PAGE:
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The Daily Show (The Book): An Oral History as Told by Jon Stewart, the Correspondents, Staff and Guests Hardcover – November 22, 2016
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"Zippy, smart."―New York (magazine)
"Readers of this compelling history will appreciate the sweat behind every joke."―Washington Post
"Mr. Smith's book feels like a visit to a distant time."―New York Times
"[A] substantial, many-faceted oral history....This superbly well-edited choral work illuminates the enormous effort, creativity, collaboration, and hustle required for producing a hilarious, news-focused, four-times-a-week comedy show and the chutzpah necessary for taking on the powers-that-be."―Booklist
"Sometimes our book dreams get answered....If you ever longed to be in the room for epic moments like Stewart's post-9/11 on-air address, his grudge matches with Fox News, the famous Indecision presidential election coverage and more, this is your printed word moment of zen.―Detroit Free Press
"Deftly recount[s] the way Stewart's sensibilities, political realities (and unrealities), defining events like 9/11, advances in technology and changes in the television news landscape moved the show from spectator to player."―USA Today
"Smith digs deep into the show's ascendance and cultural influence as if he was one of the show's meticulous fact-checking news-tape researchers...Smith lets the show's stars, crew, and guests tell the show's unvarnished history. Fortunately, most every one interviewed-from Stephen Colbert to longtime showrunner Ben Karlin to Sen. John McCain-possesses an A-plus wit...it doesn't flinch from digging into the show's most contentious moments... in the Age of Trump, the time has never been better to delve into the minds of the masters who became a vital part of our democracy."―Entertainment Weekly
"Smith gives readers sound bites from some smart, funny and self-aware people waxing rhapsodic about their 'let's put on a show' adventures...the seeming candor of Stewart in particular gives the book a refreshing amount of depth, particularly regarding backstage drama...the real measure of the show and the book that bears its name is, did it have a point, and, moreso, was it funny in making it. The answer, on both counts, is a resounding, laugh-out-loud 'yes.'"―Chicago Tribune
"Comedy Central's The Daily Show was a cultural phenomenon, and now it gets the oral history it deserves...Smith tells the show's story through artfully arranged first-person recollections. ..it is more than a collection of famous moments, but rather a work of distinctive, original social commentary."―The National Book Review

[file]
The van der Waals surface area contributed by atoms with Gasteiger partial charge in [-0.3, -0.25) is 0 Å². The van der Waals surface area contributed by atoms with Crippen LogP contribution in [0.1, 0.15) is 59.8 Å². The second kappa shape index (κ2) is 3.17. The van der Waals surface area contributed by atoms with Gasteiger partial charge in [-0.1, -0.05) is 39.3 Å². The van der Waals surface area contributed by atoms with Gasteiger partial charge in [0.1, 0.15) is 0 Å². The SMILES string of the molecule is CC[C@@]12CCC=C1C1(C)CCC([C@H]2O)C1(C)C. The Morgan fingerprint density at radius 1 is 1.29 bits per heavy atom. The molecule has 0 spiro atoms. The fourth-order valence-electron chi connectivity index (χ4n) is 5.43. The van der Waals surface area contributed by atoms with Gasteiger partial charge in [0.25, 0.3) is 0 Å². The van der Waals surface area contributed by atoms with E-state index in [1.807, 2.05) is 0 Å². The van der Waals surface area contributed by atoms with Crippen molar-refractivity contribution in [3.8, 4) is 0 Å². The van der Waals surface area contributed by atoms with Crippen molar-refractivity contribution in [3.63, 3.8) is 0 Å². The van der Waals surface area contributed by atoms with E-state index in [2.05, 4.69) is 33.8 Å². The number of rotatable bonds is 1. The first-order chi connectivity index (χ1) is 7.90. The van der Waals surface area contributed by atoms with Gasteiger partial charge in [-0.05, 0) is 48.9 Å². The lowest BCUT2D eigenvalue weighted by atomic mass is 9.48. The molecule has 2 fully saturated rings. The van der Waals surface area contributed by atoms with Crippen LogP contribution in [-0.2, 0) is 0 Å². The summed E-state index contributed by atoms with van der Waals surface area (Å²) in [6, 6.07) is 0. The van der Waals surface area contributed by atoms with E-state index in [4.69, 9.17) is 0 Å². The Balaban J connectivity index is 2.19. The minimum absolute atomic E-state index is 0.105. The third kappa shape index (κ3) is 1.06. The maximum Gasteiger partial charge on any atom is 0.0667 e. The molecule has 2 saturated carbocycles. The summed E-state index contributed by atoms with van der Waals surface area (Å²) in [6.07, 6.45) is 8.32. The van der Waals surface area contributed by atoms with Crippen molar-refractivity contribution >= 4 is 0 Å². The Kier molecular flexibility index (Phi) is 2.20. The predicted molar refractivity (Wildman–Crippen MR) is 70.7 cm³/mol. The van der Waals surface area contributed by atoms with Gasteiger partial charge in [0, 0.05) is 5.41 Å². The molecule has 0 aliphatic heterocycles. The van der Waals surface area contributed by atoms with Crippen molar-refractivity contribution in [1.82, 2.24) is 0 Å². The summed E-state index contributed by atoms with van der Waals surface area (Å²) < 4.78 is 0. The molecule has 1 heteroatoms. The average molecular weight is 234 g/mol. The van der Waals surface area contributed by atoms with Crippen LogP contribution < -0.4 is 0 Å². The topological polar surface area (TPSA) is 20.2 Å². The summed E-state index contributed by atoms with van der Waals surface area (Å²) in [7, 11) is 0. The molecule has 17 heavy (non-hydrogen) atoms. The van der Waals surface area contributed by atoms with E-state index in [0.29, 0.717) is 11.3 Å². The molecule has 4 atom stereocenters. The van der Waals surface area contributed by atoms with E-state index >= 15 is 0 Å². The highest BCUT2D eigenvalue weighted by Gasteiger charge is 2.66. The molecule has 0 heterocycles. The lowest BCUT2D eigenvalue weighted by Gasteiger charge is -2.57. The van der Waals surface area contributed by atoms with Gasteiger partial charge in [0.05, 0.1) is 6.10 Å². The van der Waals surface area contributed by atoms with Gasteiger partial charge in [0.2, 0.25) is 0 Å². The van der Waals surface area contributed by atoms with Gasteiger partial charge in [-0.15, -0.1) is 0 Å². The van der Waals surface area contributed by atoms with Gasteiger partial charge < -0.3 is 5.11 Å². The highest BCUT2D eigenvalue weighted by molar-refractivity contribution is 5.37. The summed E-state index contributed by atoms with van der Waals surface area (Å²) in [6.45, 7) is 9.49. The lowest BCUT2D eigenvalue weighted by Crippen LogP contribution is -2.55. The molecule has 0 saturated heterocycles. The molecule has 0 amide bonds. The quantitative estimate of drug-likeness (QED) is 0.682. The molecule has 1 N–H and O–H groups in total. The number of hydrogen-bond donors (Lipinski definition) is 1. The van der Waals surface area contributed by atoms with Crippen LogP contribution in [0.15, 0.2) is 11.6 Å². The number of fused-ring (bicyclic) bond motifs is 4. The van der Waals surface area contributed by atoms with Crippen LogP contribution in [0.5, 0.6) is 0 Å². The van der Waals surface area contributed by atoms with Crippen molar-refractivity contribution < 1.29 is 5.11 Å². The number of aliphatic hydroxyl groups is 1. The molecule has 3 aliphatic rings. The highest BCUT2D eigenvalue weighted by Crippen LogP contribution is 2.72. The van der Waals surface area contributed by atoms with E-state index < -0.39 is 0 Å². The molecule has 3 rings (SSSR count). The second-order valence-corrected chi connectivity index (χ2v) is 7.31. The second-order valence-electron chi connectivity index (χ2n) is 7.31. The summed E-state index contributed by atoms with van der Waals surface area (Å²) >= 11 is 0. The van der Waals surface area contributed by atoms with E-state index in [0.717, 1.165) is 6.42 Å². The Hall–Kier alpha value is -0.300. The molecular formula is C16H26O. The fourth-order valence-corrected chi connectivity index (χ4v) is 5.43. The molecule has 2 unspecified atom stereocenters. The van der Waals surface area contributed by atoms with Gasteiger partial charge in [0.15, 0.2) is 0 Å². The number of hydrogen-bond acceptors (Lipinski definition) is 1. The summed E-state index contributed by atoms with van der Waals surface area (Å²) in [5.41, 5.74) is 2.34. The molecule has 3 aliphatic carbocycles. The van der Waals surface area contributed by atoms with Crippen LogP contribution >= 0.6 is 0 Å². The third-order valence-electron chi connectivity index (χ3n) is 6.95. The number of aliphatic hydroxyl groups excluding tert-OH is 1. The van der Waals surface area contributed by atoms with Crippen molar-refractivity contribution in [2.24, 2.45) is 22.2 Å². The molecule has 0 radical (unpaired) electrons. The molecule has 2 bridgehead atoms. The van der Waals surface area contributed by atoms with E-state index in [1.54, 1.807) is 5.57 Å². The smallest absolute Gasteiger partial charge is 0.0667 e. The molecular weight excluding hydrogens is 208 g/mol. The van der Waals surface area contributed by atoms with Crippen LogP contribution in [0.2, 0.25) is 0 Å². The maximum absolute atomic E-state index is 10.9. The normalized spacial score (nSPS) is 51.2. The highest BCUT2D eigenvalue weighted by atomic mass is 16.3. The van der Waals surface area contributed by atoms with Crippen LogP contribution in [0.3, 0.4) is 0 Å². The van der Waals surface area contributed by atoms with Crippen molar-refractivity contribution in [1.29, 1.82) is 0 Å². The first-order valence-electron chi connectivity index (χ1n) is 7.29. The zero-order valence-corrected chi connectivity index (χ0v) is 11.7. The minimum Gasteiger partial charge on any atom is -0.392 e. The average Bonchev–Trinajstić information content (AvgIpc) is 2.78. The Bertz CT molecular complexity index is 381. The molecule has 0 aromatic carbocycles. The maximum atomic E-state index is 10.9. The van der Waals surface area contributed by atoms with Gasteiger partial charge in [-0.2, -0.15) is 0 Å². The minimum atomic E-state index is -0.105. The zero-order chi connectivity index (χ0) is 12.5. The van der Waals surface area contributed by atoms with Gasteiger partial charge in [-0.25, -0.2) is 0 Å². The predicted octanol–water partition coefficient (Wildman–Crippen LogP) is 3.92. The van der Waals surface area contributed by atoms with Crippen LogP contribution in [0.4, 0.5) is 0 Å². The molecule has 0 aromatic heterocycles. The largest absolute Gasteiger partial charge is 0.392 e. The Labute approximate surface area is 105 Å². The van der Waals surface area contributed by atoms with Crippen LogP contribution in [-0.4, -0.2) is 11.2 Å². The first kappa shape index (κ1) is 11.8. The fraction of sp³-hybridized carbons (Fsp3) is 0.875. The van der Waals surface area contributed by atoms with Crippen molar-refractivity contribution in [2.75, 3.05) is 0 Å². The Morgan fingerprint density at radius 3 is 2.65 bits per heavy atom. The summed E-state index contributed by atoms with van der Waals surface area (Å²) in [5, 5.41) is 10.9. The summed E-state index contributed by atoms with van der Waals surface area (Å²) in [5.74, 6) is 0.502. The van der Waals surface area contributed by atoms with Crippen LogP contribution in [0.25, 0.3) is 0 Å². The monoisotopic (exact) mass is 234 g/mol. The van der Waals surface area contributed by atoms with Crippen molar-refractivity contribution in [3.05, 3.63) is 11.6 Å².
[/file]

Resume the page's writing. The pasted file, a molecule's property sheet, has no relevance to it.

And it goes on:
"There is solace in this chatty and highly informative tome....THE DAILY SHOW (THE BOOK) is like eating popcorn, in that it's light and fun and easy to consume....the book is a love letter to the people that built The Daily Show and make it work night after night."―Vulture
"Lively... Smith deftly combines narrative with the recollections of people involved with the show at every level, ranging from boldface names like John McCain to correspondents like Stephen Colbert and Ed Helms....An intimate and entertaining look at a fake-news program whose caustic, witty alchemy remains missed by many."―Kirkus Reviews
"This is a fascinating history of a cultural phenomenon and the people who powered it. Be aware that, like the show, there is plenty of cursing in this book."―Provo City Library Staff Reviews
"A must-read for the show's fans and those aspiring to a career in comedy or television."―Library Journal
"Wonderfully compiled...Certainly if you are a fan of the show you must read THE DAILY SHOW (THE BOOK)...it is a sincere blast to relive its finest moments and understand how it was achieved and more importantly remember how much it was a major part of the democratic process...Bravo, Mr. Smith."―Reality Check News & Information Desk
"The Daily Show was so obviously the signature TV series of its generation that this book's rare carping voices are almost a relief, in that keeping-things-honest way. If damn near everyone else sounds a bit in awe of what their unlikely Godfather wrought, no wonder."―Barnes & Noble Review